# rolle's theorem

• Dec 21st 2009, 01:00 PM
wisezeta
rolle's theorem
for g(x)=x^3 + 3x^2 -2, show that there must ne one real root on [0,2]
• Dec 21st 2009, 01:06 PM
skeeter
Quote:

Originally Posted by wisezeta
for g(x)=x^3 + 3x^2 -2, show that there must ne one real root on [0,2]

try instead the Intermediate Value Theorem.
• Dec 21st 2009, 04:29 PM
airportman92
Quote:

Originally Posted by skeeter
try instead the Intermediate Value Theorem.

can u do it using rolle's theorem?
• Dec 21st 2009, 04:42 PM
skeeter
Quote:

Originally Posted by airportman92
can u do it using rolle's theorem?

Rolle's theorem says that if a function is continuous on [a,b], differentiable on (a,b), and f(a) = f(b) , then there is at least one value c in the interval (a,b) where f'(c) = 0.

I'm not saying it can't be done, but it would not be as simple as using the IVT.
• Dec 21st 2009, 04:43 PM
airportman92
Quote:

Originally Posted by skeeter
Rolle's theorem says that if a function is continuous on [a,b], differentiable on (a,b), and f(a) = f(b) , then there is at least one value c in the interval (a,b) where f'(c) = 0.

I'm not saying it can't be done, but it would not be as simple as using the IVT.

how would you do it using rolle's theorem though just for fun
• Dec 21st 2009, 04:59 PM
skeeter
Quote:

Originally Posted by airportman92
how would you do it using rolle's theorem though just for fun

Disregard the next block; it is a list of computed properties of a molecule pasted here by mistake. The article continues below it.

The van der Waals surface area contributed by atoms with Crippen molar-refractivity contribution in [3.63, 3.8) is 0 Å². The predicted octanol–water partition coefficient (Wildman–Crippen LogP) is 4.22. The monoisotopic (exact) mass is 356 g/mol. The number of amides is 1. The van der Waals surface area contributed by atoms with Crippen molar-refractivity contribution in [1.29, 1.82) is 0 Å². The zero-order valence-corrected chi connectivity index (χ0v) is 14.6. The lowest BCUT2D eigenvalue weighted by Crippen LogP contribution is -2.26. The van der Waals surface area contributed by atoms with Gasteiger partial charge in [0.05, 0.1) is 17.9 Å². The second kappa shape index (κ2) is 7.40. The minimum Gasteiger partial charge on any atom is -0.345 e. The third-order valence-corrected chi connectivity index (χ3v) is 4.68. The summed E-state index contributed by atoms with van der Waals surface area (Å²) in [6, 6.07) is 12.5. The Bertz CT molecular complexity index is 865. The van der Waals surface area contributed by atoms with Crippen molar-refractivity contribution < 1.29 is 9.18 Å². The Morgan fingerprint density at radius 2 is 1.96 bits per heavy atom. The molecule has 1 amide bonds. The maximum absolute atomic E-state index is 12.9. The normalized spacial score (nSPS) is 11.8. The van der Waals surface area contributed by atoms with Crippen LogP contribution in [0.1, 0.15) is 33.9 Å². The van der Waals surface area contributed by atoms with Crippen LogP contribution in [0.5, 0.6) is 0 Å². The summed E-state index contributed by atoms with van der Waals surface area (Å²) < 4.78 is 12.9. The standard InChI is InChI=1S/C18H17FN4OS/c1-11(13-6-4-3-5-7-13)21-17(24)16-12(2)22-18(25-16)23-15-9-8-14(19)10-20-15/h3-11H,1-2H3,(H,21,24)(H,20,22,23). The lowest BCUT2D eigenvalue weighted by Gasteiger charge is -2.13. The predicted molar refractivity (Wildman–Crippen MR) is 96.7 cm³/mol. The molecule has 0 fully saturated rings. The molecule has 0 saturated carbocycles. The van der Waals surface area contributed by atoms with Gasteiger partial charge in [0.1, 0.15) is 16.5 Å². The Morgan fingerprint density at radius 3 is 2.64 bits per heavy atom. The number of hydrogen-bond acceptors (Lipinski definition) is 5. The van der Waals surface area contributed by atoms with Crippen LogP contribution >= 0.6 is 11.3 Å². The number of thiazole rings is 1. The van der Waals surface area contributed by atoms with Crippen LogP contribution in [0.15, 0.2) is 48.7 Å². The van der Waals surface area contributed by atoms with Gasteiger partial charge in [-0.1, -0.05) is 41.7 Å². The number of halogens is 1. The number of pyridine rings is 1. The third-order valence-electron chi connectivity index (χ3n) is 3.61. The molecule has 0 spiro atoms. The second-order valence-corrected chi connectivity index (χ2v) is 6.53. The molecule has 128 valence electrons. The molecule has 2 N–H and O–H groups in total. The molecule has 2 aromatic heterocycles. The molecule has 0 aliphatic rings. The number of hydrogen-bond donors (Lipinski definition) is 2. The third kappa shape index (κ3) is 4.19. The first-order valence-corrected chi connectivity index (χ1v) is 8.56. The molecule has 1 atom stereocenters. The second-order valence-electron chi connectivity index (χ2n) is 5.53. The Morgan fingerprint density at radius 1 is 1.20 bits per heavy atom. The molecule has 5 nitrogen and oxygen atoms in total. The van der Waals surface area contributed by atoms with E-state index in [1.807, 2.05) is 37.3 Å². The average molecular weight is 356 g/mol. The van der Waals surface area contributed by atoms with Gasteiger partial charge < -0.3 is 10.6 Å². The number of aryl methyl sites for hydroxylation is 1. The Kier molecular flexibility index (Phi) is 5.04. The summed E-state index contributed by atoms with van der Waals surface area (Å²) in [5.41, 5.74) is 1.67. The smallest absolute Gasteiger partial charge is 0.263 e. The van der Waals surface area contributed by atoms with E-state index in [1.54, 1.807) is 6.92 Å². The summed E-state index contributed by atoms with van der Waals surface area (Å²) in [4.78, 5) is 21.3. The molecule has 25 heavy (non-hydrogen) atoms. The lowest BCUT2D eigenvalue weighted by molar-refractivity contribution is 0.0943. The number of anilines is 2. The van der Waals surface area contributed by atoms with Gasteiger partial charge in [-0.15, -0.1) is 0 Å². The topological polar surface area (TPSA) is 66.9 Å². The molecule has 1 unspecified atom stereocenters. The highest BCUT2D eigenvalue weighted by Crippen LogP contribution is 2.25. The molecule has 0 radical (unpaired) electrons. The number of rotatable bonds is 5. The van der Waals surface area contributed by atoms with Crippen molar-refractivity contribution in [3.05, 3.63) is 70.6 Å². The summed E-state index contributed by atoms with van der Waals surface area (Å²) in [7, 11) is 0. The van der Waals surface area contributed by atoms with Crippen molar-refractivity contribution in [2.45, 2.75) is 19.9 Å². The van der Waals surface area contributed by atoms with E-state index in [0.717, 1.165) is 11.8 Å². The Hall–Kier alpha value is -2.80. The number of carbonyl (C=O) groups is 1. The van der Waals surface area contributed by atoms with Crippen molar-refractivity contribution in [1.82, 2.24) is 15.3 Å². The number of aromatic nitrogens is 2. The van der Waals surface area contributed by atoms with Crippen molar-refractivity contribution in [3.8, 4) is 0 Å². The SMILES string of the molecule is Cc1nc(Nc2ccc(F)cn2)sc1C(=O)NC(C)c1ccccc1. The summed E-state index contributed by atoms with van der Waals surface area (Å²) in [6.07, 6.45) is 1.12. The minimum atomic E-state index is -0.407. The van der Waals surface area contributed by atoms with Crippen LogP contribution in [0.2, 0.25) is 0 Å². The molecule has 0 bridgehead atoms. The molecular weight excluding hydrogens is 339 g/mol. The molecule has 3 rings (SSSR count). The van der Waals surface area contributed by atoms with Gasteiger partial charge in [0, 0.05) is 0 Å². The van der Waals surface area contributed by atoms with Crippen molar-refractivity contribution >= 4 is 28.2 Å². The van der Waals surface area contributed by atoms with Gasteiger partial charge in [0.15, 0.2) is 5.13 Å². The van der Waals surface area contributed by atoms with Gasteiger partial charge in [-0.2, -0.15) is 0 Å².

it would not be fun.
• Dec 21st 2009, 05:03 PM
airportman92
Quote:

Originally Posted by skeeter
it would not be fun.

but how do u do it hah
• Dec 21st 2009, 05:05 PM
skeeter
Quote:

Originally Posted by airportman92
but how do u do it hah

I'm not sure.
• Dec 21st 2009, 05:25 PM
airportman92
someone how do you use rolles theorem to do this one lol
• Dec 21st 2009, 06:04 PM
Jose27
It's a useless detour (at least how I did it is), but since you want it so badly:

Let $\displaystyle g_c(x)= \frac{x^4}{4} + x^3 -2x +c=4x(x^3+4x^2-2)+c$ Let $\displaystyle h(x)=x^3+4x^2-2$ then $\displaystyle h(0)<0$ and $\displaystyle h(2)>0$ so by the intermediate value theorem there exists $\displaystyle d\in (0,2)$ such that $\displaystyle h(d)=0$ and so $\displaystyle g_c(0)=g_c(d)=c$ and by Rolle's theorem there exists $\displaystyle y\in(0,d)$ such that $\displaystyle g'_c (y)=0$ but $\displaystyle g'_c=g$

As skeeter said, not pretty at all.